What’s the Skinny on Fats?
We’ve all heard the recommendation to decrease our intake of saturated fats and trans fats. We’ve all heard that eating the wrong kinds of fats can cause serious health problems. We’ve also heard there are good fats and bad fats. Here’s the “skinny”…
The Best Fat
Monounsaturated fat is the best type because it both increases the good cholesterol (HDL) and decreases the bad cholesterol (LDL) in your blood. Sources of monounsaturated fat are olive oil, peanut oil, canola oil, most nuts, olives and avocados.
The Second Best Fat
Polyunsaturated fat is also good for you because it decreases the LDL (bad cholesterol). Sources of the polyunsaturated fat include corn, soybeans, sunflower oils, walnuts, and most mayonnaise and salad dressings.
The Bad Fat
Saturated fats are bad fats. They are easily identifiable because most are solid at room temperature. These fats are poor choices as they can actually increase the bad cholesterol in your blood stream, which can cause deposits of fat in the blood, leading to increased risk of heart attacks and even stroke. Sources of saturated fat are butter, cream and whole milk, sour cream, cream cheese, cheese, bacon and high-fat meats.
The American Heart Association recommends that you consume no more than 8 grams of saturated fat per 1000 calories. For example, a breakfast composed of two eggs and two slices of bacon has 5.6 grams of saturated fat (two-thirds of your daily allotment!). If you substitute two egg whites for one of the eggs, replace 1 ounce of Canadian bacon for the regular bacon, you will have reduced the saturated fat to 3 grams while retaining the nutritional value of the meal. Contrary to popular belief, turkey bacon has 1 gram of fat per slice so it is not a significant improvement from regular bacon.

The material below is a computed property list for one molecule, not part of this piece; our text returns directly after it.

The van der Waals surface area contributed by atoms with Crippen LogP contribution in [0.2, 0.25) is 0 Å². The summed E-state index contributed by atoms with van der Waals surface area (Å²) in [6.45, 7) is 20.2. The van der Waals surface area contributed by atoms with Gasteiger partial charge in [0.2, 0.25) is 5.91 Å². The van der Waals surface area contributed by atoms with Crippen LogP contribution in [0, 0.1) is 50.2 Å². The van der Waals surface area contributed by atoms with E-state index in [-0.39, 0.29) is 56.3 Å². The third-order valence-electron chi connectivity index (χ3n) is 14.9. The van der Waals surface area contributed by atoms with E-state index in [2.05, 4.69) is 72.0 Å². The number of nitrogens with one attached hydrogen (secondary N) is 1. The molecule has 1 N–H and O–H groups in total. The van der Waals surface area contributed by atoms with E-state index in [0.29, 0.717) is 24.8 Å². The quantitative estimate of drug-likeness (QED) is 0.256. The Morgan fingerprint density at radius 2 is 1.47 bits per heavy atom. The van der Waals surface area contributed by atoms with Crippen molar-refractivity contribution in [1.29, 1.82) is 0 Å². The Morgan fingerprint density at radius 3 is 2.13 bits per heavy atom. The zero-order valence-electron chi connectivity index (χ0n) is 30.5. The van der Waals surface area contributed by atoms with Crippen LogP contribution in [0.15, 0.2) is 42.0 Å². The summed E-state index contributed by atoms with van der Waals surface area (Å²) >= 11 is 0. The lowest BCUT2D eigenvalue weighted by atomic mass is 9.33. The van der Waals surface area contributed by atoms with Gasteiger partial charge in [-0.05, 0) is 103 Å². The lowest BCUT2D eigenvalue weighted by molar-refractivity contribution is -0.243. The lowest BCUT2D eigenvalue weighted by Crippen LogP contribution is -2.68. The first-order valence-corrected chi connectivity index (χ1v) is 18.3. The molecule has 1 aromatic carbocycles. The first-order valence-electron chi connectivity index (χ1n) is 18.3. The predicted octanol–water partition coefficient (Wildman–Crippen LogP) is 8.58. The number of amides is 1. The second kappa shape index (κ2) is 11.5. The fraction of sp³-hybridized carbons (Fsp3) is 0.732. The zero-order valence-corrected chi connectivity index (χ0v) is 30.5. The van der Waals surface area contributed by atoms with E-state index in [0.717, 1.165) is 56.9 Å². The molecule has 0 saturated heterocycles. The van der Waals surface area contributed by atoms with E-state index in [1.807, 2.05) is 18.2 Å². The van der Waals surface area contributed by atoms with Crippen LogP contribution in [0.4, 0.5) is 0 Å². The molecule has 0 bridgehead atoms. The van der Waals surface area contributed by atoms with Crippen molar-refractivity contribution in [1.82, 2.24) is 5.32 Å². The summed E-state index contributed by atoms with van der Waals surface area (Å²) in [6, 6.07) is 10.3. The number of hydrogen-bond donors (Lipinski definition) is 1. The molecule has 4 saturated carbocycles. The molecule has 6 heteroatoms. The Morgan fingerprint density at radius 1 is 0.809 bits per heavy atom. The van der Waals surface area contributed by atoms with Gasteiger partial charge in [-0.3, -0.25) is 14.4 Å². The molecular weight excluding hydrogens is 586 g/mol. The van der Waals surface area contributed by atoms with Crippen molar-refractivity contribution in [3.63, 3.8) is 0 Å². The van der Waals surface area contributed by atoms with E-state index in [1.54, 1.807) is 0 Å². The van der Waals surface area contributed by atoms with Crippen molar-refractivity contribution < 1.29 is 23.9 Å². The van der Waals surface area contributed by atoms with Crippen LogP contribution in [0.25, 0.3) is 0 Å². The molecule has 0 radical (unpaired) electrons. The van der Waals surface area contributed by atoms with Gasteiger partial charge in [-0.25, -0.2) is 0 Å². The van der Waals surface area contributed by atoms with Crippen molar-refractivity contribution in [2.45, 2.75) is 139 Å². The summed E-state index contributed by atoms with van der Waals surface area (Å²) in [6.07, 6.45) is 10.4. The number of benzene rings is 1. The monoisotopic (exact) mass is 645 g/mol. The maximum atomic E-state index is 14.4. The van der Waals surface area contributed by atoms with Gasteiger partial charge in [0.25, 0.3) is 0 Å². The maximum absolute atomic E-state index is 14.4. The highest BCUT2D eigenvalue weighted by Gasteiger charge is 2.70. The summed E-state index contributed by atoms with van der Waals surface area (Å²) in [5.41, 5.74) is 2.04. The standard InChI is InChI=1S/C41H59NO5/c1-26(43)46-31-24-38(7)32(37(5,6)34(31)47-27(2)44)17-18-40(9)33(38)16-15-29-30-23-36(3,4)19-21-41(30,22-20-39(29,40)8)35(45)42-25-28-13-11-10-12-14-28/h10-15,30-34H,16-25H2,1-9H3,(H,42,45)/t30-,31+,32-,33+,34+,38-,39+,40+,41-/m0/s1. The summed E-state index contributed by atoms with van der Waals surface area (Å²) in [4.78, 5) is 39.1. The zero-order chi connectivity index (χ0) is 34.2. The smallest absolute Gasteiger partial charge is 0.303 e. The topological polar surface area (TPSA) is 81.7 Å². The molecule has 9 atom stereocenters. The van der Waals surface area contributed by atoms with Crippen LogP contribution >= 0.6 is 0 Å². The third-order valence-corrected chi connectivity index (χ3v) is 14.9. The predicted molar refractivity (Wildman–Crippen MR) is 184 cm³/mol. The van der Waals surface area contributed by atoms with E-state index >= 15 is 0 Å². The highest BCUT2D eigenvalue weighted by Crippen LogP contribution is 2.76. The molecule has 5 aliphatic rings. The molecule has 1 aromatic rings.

The Worst Fat
Trans fats are the most dangerous kind of fats and should be avoided because they do all the wrong things. These fats lower good cholesterol while also raising bad cholesterol. Trans fats are double trouble for your health. They can lead to heart disease, stroke, diabetes and obesity. Trans fats are essentially unsaturated plant fats that have been chemically modified to become a solid so they perform like a saturated fat. The process, called hydrogenation, makes the fat denser, raises the melting point, and results in the fat having a longer shelf life.
Trans fats have traditionally been used by food manufacturers to provide a desirable texture (ie. crispy crackers) and also to make them stay fresh longer. Sources of trans fat are stick margarine, baked goods, fried foods, and many packaged food mixes.
If a food contains less than 0.5 g per serving, the food manufacturer can legally list the trans fat content as “zero.” To determine if there is actually trans fat in a product, look for words like “hydrogenated” or “partially hydrogenated” in the ingredient list.
New evidence indicates that trans fats stimulate genes to increase inflammation and insulin resistance. The bottom line is for better health and cholesterol management avoid trans fats and limit saturated fats in your diet whenever possible.